You can’t get ambroxol in the U.S. because of the failure of the Food and Drug Administration to grant reciprocal recognition to generic medications approved by its European counterpart, the European Medicines Agency, when they have long been proven safe and effective. To get FDA approval for the sale of ambroxol in the U.S., a drug company would need to sponsor extensive and costly clinical trials. Since it is a generic, as cheap as aspirin, no drug company would bother.

If the drug is that good and that cheap a trial should be neither extensive nor costly — it would certainly be cheaper than the $10 billion the American tax payer gave for Paxlovid, with potentially many more people benefiting. So why not have the NIH run the trial and the FDA approve the drug? Would that not be faster than trying to pass any legislation through the United States Congress?

More generally, I would like economists, politicians and the general public to understand that well-run clinical trials do not have to be complicated and expensive. They are not a limited resource going up in price because of low availability and high demand, requiring us to think of workarounds. In fact, there are more patients than ever, more researchers than ever, and more technology than ever to make them economical and efficient.

Of course, if your notion of a clinical trial is one that includes mountains of paperwork and research bloodwork gathered on the off chance it may someday be needed then yes, it can get pricey. But that is like complaining that pianos are really expensive and unaffordable because the price of a Steinway piano has gone through the roof since the early 1900s. You can play music on a Casio just fine, and if I were an economist I would really want to know why on Earth almost everyone in the pharmaceutical and biotech industry was getting grand pianos instead of electronic keyboards.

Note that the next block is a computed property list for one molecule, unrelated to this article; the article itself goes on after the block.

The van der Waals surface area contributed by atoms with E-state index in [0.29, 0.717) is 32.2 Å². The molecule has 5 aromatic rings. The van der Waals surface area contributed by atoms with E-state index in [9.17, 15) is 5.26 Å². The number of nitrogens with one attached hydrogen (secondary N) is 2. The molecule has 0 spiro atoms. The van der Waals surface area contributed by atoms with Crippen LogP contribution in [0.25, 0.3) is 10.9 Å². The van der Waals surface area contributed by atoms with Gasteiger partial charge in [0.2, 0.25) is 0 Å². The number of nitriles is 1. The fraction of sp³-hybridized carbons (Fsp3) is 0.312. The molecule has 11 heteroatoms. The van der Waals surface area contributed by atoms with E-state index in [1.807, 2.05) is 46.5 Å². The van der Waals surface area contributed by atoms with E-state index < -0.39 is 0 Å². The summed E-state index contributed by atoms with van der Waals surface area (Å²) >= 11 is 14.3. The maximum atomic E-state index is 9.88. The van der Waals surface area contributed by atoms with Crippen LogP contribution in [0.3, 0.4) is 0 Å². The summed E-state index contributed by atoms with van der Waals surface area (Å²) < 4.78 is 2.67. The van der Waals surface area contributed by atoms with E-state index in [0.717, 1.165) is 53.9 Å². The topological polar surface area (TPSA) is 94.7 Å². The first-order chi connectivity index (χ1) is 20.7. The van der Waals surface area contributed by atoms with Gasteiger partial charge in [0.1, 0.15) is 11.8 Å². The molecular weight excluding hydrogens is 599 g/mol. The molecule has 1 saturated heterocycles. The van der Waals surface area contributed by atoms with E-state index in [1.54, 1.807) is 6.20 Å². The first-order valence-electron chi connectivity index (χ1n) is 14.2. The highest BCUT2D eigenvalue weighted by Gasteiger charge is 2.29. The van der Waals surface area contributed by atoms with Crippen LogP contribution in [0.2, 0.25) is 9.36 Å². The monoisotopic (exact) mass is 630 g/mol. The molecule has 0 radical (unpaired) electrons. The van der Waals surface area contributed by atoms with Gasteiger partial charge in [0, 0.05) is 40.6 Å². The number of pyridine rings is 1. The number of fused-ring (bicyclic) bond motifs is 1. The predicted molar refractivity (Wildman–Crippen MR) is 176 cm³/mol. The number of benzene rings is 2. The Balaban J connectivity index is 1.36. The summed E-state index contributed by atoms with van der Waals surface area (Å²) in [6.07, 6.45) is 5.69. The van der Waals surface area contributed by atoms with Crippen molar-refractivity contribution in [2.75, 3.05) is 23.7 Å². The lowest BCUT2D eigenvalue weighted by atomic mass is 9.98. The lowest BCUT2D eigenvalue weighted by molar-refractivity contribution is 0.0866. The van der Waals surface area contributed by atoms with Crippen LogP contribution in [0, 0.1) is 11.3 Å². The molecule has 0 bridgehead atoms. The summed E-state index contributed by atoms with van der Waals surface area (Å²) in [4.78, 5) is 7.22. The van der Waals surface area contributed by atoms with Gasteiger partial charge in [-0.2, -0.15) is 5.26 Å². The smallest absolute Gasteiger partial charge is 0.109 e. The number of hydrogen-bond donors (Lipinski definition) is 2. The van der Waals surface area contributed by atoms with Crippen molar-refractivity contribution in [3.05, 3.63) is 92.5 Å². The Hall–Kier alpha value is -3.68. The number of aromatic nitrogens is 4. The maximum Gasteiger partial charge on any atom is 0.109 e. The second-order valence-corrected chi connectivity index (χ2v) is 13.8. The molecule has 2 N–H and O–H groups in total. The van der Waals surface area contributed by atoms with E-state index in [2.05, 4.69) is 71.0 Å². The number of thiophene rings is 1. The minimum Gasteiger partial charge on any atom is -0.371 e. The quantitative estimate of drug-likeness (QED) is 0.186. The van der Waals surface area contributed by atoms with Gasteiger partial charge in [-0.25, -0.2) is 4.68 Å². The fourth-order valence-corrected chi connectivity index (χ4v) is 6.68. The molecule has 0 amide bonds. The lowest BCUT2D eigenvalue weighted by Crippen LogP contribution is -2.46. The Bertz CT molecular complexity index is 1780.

(↬Alex Tabarrok, who as an economist interested in drug pricing may want to look into the cost of clinical trials)

May 21, 2024

Speaking of Sivers, his book on How to Live is my go-to gift for people who read. A step-up from that — and it is a yuuuge step — is Nassim Taleb’s Incerto, but I have to know someone really well because a five-book set is a bit of an obligation.

And speaking of Taleb, it looks like we were in the same building yesterday. Small world.

There is a phrase in Serbian when someone is bamboozling you that they are “trying to sell you a horn for a candle”. I have no idea how it came about, but here are some researchers trying to sell us social media for the internet and the phrase came to mind. (ᔥTyler Cowen)

May 20, 2024

🏀 With the Nuggets and the Knicks both knocked out of the playoffs on the same day, my basketball-watching season is officially over. Let’s see what 2024/25 brings to everyone, the Wizards in particular.

A short list of authors and books that by all accounts I should have found wonderful, or at least interesting, but ended up with a feeling of — meh — at best and often genuine dislike

That’s it! I tend not to abandon books half-way through, but I just couldn’t swallow these three.

Should I revisit? Emerson had some good quotes, apparently, and Campbell (seems to have) inspired many good stories although his own did not persuade me.

But Catch-22, dear oh dear. You could not pay me to start reading that piece of work again.

Inspired by Derek Sivers, I now have a Now page. Thank you, Derek.